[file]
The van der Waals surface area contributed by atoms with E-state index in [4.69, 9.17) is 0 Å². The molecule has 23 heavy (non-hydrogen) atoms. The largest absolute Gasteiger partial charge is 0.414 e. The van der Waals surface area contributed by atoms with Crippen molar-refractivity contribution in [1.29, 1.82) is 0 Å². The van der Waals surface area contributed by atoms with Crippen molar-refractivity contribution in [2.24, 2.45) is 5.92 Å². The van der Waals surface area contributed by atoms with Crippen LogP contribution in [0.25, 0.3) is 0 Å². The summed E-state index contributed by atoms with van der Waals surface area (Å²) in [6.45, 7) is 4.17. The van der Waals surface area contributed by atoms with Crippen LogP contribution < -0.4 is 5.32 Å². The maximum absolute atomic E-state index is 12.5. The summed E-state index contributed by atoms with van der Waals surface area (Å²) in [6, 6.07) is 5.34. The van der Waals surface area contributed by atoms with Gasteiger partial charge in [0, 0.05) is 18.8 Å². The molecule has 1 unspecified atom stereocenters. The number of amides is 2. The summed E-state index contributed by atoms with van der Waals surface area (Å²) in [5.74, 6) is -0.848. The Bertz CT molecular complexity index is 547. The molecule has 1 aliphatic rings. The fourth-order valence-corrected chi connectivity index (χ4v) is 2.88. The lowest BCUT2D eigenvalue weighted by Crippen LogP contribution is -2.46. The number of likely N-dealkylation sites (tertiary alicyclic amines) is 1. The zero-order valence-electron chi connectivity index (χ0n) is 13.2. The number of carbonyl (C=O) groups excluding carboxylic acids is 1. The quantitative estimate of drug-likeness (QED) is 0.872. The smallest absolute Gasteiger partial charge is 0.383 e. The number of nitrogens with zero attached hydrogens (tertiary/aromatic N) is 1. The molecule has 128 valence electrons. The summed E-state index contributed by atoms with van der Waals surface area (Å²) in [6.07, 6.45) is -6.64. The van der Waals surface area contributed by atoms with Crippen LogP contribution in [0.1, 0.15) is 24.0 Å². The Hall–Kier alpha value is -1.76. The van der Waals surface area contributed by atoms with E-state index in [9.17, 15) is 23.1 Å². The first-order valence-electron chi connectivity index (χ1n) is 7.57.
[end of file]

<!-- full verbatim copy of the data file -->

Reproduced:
The van der Waals surface area contributed by atoms with E-state index in [4.69, 9.17) is 0 Å². The molecule has 23 heavy (non-hydrogen) atoms. The largest absolute Gasteiger partial charge is 0.414 e. The van der Waals surface area contributed by atoms with Crippen molar-refractivity contribution in [1.29, 1.82) is 0 Å². The van der Waals surface area contributed by atoms with Crippen molar-refractivity contribution in [2.24, 2.45) is 5.92 Å². The van der Waals surface area contributed by atoms with Crippen LogP contribution in [0.25, 0.3) is 0 Å². The summed E-state index contributed by atoms with van der Waals surface area (Å²) in [6.45, 7) is 4.17. The van der Waals surface area contributed by atoms with Crippen LogP contribution < -0.4 is 5.32 Å². The maximum absolute atomic E-state index is 12.5. The summed E-state index contributed by atoms with van der Waals surface area (Å²) in [6, 6.07) is 5.34. The van der Waals surface area contributed by atoms with Gasteiger partial charge in [0, 0.05) is 18.8 Å². The molecule has 1 unspecified atom stereocenters. The number of amides is 2. The summed E-state index contributed by atoms with van der Waals surface area (Å²) in [5.74, 6) is -0.848. The Bertz CT molecular complexity index is 547. The molecule has 1 aliphatic rings. The fourth-order valence-corrected chi connectivity index (χ4v) is 2.88. The lowest BCUT2D eigenvalue weighted by Crippen LogP contribution is -2.46. The number of likely N-dealkylation sites (tertiary alicyclic amines) is 1. The zero-order valence-electron chi connectivity index (χ0n) is 13.2. The number of carbonyl (C=O) groups excluding carboxylic acids is 1. The quantitative estimate of drug-likeness (QED) is 0.872. The smallest absolute Gasteiger partial charge is 0.383 e. The number of nitrogens with zero attached hydrogens (tertiary/aromatic N) is 1. The molecule has 128 valence electrons. The summed E-state index contributed by atoms with van der Waals surface area (Å²) in [6.07, 6.45) is -6.64. The van der Waals surface area contributed by atoms with Crippen LogP contribution in [0.1, 0.15) is 24.0 Å². The Hall–Kier alpha value is -1.76. The van der Waals surface area contributed by atoms with E-state index in [9.17, 15) is 23.1 Å². The first-order valence-electron chi connectivity index (χ1n) is 7.57.